Cloud Robotics Startup Brings Fresh New Approach Including Blockchain and 5G


CloudMinds, a Chinese startup company, has raised $100 million in Series A venture funding with investors including Softbank China Capital, Keystone Ventures, and Walden Venture Investments. This is after raising an impressive $30 million seed round in May 2016 from Softbank and Foxconn. CloudMinds is focused on delivering an AI-based cloud intelligence solutions for robots, using secure low-latency communications technology.

Blockchain is part of the authentication mechanism being used, which is currently patent pending. Blockchain technology is a cryptographically secure, open ledger system that records every transaction taking place for an asset. In the case of Bitcoin, the asset is currency and in the cloud robotics case, the asset is the authentication mechanism itself where end nodes or robots can connect to the cloud and exchange credentials before the robot gets access to the intelligence tasks and trained models. The use of blockchain in the cloud robotics context is new and should give CloudMinds an edge in terms of scaling its authentication system in a low-cost and efficient way.

CloudMinds is the brainchild of Bill Huang, who served as the General Manager for China Mobile Research Institute between 2007 and 2015, and was responsible for one of the first cloud-based radio access network (RAN) deployments for China Mobile, among many other achievements. He was also CTO and co-founder at UTStarcom, a telecommunications equipment provider and innovator in mobile soft switches. With Mr. Huang’s extensive telecom background, CloudMinds brings a fresh approach to cloud robotics, suggesting that cloud robotics is as much as a networking problem as it is a robotics and artificial intelligence (AI) problem.  CloudMinds is also involved in the Cloud Robot program being pursued by the GTI, which is the industry consortium to expand TD-LTE and 5G. The use of 5G in cloud robotics makes sense as 5G brings high-bandwidth, low-latency, and high-throughput connectivity.

Although we have seen cloud robotics as a research area being pursued by companies like Toyota, Google and OpenAI, CloudMinds is possibly one of the first commercial attempts at creating a cloud-based intelligence platform for robots. In one of my earlier blog posts, I explored the use of training environments to speed up the testing burden of robots, and to benefit cloud robotics. Rather than training one robot at a time, open-source environments like Universe can be used to train a large sample of household robots by having a cloud-based intelligence watch a video feed of humans performing household chores, and then have household robots be instantly updated in the field with new and improved skills. CloudMinds is taking that architecture one step further, adding enterprise-grade connectivity and allowing for robotics manufacturers to have access to cloud-based intelligence. With most traditional robot manufacturers being new to AI, CloudMinds can provide an AI engine that runs in the cloud, whether it is for vision-based intelligence, language-based intelligence, or any other AI feature set. It can also be extended to other capabilities like virtual reality (VR) and augmented reality (AR).  CloudMinds has already announced a partnership with mobile device maker LEIA to offer 3D holographic experiences using its Mobile-Intranet Cloud Services (MCS) platform. Another partnership that has been announced is with Immerex Inc., a VR headset manufacturer that will leverage CloudMinds Human Augmented Robot Intelligence (HARI).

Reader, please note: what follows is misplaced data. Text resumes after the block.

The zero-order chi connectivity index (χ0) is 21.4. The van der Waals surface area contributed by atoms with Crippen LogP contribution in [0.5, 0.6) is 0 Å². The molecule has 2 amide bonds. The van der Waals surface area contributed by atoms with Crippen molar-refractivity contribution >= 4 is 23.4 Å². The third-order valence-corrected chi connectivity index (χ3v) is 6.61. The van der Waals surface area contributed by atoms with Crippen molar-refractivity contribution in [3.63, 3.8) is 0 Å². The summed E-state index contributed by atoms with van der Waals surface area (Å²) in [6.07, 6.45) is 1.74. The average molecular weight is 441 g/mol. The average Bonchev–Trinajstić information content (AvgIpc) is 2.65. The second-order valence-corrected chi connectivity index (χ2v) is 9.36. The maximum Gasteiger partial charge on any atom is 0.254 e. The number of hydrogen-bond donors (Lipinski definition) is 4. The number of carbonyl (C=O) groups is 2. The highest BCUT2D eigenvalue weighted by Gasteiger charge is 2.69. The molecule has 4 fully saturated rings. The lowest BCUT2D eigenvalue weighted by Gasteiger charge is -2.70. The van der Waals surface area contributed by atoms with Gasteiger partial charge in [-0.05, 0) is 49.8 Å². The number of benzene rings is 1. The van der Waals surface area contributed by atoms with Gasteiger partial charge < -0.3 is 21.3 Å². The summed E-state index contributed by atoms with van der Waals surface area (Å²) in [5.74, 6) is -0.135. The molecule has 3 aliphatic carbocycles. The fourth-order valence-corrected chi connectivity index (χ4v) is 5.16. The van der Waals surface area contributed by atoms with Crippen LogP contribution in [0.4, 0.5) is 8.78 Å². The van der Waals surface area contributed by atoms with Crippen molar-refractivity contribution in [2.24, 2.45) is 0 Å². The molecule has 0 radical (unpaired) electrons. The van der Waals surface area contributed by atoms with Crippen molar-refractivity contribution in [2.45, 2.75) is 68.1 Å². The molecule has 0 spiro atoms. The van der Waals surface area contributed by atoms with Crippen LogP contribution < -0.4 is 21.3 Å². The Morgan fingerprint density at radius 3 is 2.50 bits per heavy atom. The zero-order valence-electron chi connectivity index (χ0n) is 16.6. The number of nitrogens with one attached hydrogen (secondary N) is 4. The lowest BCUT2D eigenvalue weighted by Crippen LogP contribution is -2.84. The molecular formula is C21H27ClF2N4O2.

While the mobile and VR device partnerships are good low-hanging fruit, the real test of CloudMinds is in convincing consumer robot, enterprise robot, drone, and autonomous vehicle manufacturers to trust its technology. Being a Chinese company with investors like Foxconn gives them unprecedented access to emerging hardware and robotics startups and the latest innovation from the world’s hardware hub, Shenzhen. CloudMinds has a Silicon Valley and Japanese presence, which suggests that it isn’t limiting itself to the Chinese market, although it will be surprising not to see U.S.-based or European competition emerge over time. A few years back, one would have expected such innovation to only emerge out of Silicon Valley or Japan, but with AI and robotics we have seen a levelling of the playing field as China brings a unique combination of technical knowhow and abundant financial resources.

With CloudMinds, we might be entering a cloud platform-based era for robotics, as the value moves away from hardware into software and, more importantly, into the intelligence layer as that gets embodied in the cloud. It will be interesting to see how the cloud versus device/edge-based intelligence plays out for the different robotics and machine sectors like automotive, drones, consumer, and enterprise robots, and IoT in general.

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